1. Make it convenient.

Exercise clubs are, for most executives, inconvenient. A 25-minute workout becomes 1.5 hours, going to and from the club. Working out in sweat pants with a lot of 25-year-olds in “hot” neon outfits can be intimidating, and the rock music deafening. So, most executives I interviewed walk down to the basement, get on the exercise machine (and watch news on TV) and feel great all day after only investing 30-minutes in this process (plus a little warm up and cool down).

  1. Use a chart.

At a minimum, keep a ”3×5 card”, one for each month. Enter a chit mark every time you exercise. Don’t throw away the January card until there are twelve aerobic chit marks. A lot of executives do 15 “aerobic” and 15 “weight” sessions each month. If you miss a day or two, do “double workouts” perhaps on weekends, but all this amounts to is 30-minutes on the exercise machine, 30-minutes working light weights (or Nautalis-type machines) and stretching. At the local health club, the 25- year-olds would call that a “wimpy” workout. They’re nuts.

It doesn’t do you any good to cram 3 aerobic workouts into 1 day. Your body needs time to rebuild.

The chart is necessary simply because we tend to “kid ourselves.” Initially when I asked thousands of executives about their workout routine, the majority said they worked out “regularly,” but when asked what happened in the past week, the answer for the vast majority has been, “Well, uh, actually I didn’t have time.”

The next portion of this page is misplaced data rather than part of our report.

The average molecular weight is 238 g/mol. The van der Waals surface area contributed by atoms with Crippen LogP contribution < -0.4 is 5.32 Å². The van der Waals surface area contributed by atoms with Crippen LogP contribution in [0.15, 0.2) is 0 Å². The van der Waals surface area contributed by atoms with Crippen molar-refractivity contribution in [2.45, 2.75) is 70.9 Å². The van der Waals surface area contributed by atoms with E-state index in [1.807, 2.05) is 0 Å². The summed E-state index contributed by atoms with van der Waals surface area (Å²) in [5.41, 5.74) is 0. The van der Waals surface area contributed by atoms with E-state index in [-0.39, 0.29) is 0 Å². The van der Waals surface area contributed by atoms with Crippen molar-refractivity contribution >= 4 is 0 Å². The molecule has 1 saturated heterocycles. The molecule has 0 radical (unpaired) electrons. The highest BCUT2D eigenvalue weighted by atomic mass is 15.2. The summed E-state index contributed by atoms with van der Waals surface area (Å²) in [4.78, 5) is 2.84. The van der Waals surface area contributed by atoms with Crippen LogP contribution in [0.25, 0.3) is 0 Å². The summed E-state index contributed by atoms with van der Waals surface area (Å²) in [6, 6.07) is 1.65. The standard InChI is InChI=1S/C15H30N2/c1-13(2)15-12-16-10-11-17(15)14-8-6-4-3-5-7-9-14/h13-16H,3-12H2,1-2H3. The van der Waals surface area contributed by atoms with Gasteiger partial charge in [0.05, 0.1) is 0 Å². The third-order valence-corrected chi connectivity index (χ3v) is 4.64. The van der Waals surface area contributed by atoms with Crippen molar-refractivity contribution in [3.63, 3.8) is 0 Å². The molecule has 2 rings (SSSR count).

1. Make it a priority. 

It’s a heck of a lot easier to stick with a program that is never painful. Push yourself to a 2 or 3 level (on a 10-point scale) but never higher. Executives who have made exercise a habit consider it one of the most important components of their life. There are several computerized health profiles which are used in executive physicals, and they permit converting your ”wellness habits” into extended life expectancy. It’s gratifying for executives who have been on a regular exercise program (with proper nutrition) to find their life expectancy actually increasing, year after year. Like many executives you might find that you can achieve a level of wellness at the 98th or 99th percentile, for people your age, with an average of only 20 or 25 minutes per day of exercise (plus a low-fat diet, wearing seat belts, etc.)

Good luck with your next exercise program – I hope it lasts a long, vibrant lifetime!

Dr. Brad Smart is Founder and CEO of Topgrading, Inc. Topgrading is dedicated to helping companies of all sizes maximize the hiring of high performers. Topgrading assesses candidates for senior positions (where the costs of mis-hires are high) and trains all managers to create teams of almost all high performers.

Brad has seven published books on hiring; the most recent three (the first, second, and third editions of Topgrading) were all best sellers. Brad, and President Chris Mursau’s new book, Foolproof Hiring (Forbes Books), is available for purchase by clicking here. After just six weeks, Foolproof Hiring, has achieved Amazon Best Seller status.

Brad can be reached at

To learn more, download our free eGuide or attend our next Topgrading Webinar. Our webinar explains the most effective recruitment methods, how to immediately identify the most honest, high performing applicants, and how to (finally!) verify what candidates tell you (since reference calls are usually worthless).

Contact us to learn more.

Improve your hiring success with Topgrading. Our proven hiring process will transform your selection methodology so that you get better hiring results across all industries, including hiring HR professionals.  Our leadership and candidate assessment tools will help you assess, hire, retain, and grow outstanding team members. Contact us to learn more!

Scroll to Top